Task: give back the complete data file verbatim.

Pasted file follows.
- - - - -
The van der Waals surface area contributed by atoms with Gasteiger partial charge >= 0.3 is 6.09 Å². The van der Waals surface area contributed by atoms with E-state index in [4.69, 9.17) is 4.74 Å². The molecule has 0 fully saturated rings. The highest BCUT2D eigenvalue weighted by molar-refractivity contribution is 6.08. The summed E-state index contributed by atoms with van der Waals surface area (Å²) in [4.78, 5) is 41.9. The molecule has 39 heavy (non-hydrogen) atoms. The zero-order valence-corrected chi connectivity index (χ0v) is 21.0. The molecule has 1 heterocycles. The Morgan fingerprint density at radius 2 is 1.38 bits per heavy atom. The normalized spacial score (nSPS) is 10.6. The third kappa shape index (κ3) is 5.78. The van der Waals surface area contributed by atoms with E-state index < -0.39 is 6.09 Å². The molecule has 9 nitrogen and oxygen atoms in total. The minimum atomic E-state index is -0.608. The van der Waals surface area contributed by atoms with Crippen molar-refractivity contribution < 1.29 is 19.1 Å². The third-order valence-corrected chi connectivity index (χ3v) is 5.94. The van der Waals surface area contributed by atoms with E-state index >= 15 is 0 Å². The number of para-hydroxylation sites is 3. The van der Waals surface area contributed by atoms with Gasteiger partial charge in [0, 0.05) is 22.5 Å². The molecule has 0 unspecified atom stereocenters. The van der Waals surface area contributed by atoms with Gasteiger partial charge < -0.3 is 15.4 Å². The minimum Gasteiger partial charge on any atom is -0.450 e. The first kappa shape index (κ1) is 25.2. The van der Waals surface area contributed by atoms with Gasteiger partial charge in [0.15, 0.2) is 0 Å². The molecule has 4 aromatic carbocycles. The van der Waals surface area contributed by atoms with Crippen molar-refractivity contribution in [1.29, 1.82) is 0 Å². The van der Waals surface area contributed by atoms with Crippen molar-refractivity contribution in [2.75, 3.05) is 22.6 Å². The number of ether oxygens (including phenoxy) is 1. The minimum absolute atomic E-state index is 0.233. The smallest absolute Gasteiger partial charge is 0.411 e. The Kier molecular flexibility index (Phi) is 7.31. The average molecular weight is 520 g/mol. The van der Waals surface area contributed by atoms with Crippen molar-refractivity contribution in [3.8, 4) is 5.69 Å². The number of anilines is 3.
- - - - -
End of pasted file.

The van der Waals surface area contributed by atoms with Gasteiger partial charge >= 0.3 is 6.09 Å². The van der Waals surface area contributed by atoms with E-state index in [4.69, 9.17) is 4.74 Å². The molecule has 0 fully saturated rings. The highest BCUT2D eigenvalue weighted by molar-refractivity contribution is 6.08. The summed E-state index contributed by atoms with van der Waals surface area (Å²) in [4.78, 5) is 41.9. The molecule has 39 heavy (non-hydrogen) atoms. The zero-order valence-corrected chi connectivity index (χ0v) is 21.0. The molecule has 1 heterocycles. The Morgan fingerprint density at radius 2 is 1.38 bits per heavy atom. The normalized spacial score (nSPS) is 10.6. The third kappa shape index (κ3) is 5.78. The van der Waals surface area contributed by atoms with E-state index < -0.39 is 6.09 Å². The molecule has 9 nitrogen and oxygen atoms in total. The minimum atomic E-state index is -0.608. The van der Waals surface area contributed by atoms with Crippen molar-refractivity contribution < 1.29 is 19.1 Å². The third-order valence-corrected chi connectivity index (χ3v) is 5.94. The van der Waals surface area contributed by atoms with E-state index >= 15 is 0 Å². The number of para-hydroxylation sites is 3. The van der Waals surface area contributed by atoms with Gasteiger partial charge in [0, 0.05) is 22.5 Å². The molecule has 0 unspecified atom stereocenters. The van der Waals surface area contributed by atoms with Gasteiger partial charge < -0.3 is 15.4 Å². The minimum Gasteiger partial charge on any atom is -0.450 e. The first kappa shape index (κ1) is 25.2. The van der Waals surface area contributed by atoms with Gasteiger partial charge in [0.15, 0.2) is 0 Å². The molecule has 4 aromatic carbocycles. The van der Waals surface area contributed by atoms with Crippen molar-refractivity contribution in [1.29, 1.82) is 0 Å². The van der Waals surface area contributed by atoms with Crippen molar-refractivity contribution in [2.75, 3.05) is 22.6 Å². The number of ether oxygens (including phenoxy) is 1. The minimum absolute atomic E-state index is 0.233. The smallest absolute Gasteiger partial charge is 0.411 e. The Kier molecular flexibility index (Phi) is 7.31. The average molecular weight is 520 g/mol. The van der Waals surface area contributed by atoms with Crippen molar-refractivity contribution in [3.8, 4) is 5.69 Å². The number of anilines is 3.